Bush should skip UN General Assembly

Thomas P. Kilgannon
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Posted: Sep 18, 2006 4:41 PM
Bush should skip UN General Assembly

Nobel Prize winner Elie Wiesel says Iran should be booted from the United Nations because its leader called for the destruction of another member state of the UN. The suggestion is sound – or would be – if one actually believed that any of the 57 countries that constitute the Islamic Conference at the United Nations would approve of the idea. Its doubtful too, that any of the 103 countries that are designated "not free" or "partly free" by Freedom House would rally to such a cause. And Kofi Annan, who recently had the diplomatic equivalent of a conjugal visit with Iran's leader, would quash any sign of momentum for the move.

Wiesel's proposal also suggests that Iran's membership is a blemish on an otherwise noble institution. But the UN's tolerance of terrorist states, their elevation of human rights abusers to positions of honor, and their reputation for corruption indicates that Iran is right at home in the United Nations with the other malcontents who infest the international enclave on Manhattan's East Side.

It is America that is miscast in Turtle Bay, and our membership in the UN has become a stain our national pride.

"I'm frustrated with the United Nations," President Bush said in the Rose Garden last week. So are the American people. At a time of war, 50 percent of Americans believe the United Nations undermines U.S. national security interests, according to a poll released by the Hudson Institute. The same survey shows that 75 percent of the public view the UN as "no longer effective."

The public's tolerance of the United Nations has run its course. Since September 11, 2001, Americans have come to see the UN for what it is – a corrupt cauldron of anti-Americanism. Not only is the United Nations undermining our foreign policy, but it is pilfering our sovereignty on a systematic basis. As I travel the country promoting my book, Diplomatic Divorce: Why America Should End Its Love Affair with the United Nations, I find the public screaming for a leader who will end the "business as usual" relationship we have had with the UN for the last 60 years.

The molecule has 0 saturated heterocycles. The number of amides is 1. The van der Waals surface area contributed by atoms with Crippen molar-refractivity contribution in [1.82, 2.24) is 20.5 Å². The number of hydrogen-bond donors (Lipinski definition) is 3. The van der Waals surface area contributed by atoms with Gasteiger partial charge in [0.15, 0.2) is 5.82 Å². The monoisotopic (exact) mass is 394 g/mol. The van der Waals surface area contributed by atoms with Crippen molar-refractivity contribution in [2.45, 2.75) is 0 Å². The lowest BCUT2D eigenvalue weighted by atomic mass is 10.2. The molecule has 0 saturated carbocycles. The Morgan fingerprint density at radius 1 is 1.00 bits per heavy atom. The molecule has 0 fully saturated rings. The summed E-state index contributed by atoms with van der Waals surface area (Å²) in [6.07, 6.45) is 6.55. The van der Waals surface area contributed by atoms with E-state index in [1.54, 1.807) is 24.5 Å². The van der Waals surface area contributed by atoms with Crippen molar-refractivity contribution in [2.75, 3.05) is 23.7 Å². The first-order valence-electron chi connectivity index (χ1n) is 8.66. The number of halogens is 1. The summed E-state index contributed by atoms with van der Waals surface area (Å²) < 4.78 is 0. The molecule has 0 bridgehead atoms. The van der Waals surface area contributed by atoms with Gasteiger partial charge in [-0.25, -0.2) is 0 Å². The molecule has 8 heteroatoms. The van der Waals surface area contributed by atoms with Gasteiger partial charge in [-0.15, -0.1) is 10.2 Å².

It explains the grassroots popularity of Ambassador John Bolton who, unlike other U.S. Representatives to the UN, has refused to be a doormat for Kofi Annan and his deputies. But Bolton can only carry out the policies set by his president.

President George W. Bush speaks to the UN on the same day as Iranian strongman Mahmoud Ahmadinejad. When asked if he would meet with Ahmadinejad while at the United Nations, Mr. Bush replied firmly, "No, I will not meet with him." Correct answer. But neither should Mr. Bush grace the same podium that hosts the leader of a state sponsor of terrorism, and which is providing support to Shia militias in Iraq to attack U.S. military personnel.

One would think that the UN would deny a microphone to a leader who vows to destroy another member state of the United Nations. But since logic and political courage are in short supply in Turtle Bay, Mr. Bush should protest the use of our dues to underwrite such hostility.

Led by John Bolton, the United States convinced the UN Security Council to adopt Resolution 1696 which demands that Iran "suspend all [uranium] enrichment-related and reprocessing activities, including research and development." This is the single provision the United States requires before entering negotiations with Iran over their nuclear ambitions. But when Ahmadinejad ignored the Security Council, he was rewarded with a visit from Kofi Annan, which only split a united world community.

After the 9/11 attacks, Kofi Annan wrote in the New York Times, that “the international community is defined not only by what it is for, but by what and whom it is against. The United Nations must have the courage to recognize that just as there are common aims, there are common enemies.”

President Bush should have used this opportunity to challenge Kofi Annan's sincerity on that statement and help the United Nations set a new course that no longer tolerates terrorist states, their acquisition of weapons of mass destruction, and their overt threats to other member states. For reform of the policies and procedures at the UN is meaningless until the people who run the place reform their mindset.

A visit from the President of the United States – for any individual or any institution – is a coveted prize. Mr. Bush's leverage in exacting meaningful change from the UN would have been to withhold his presence from their annual meeting.

By doing so, he would have defended the honor of his nation. But by attending the UN's General Assembly, he gives the UN no reason to reform, no reason to set higher standards for membership and responsible behavior on the world stage. Another lost opportunity.

Thomas P. Kilgannon serves as the president of Freedom Alliance, a Townhall.com Gold partner.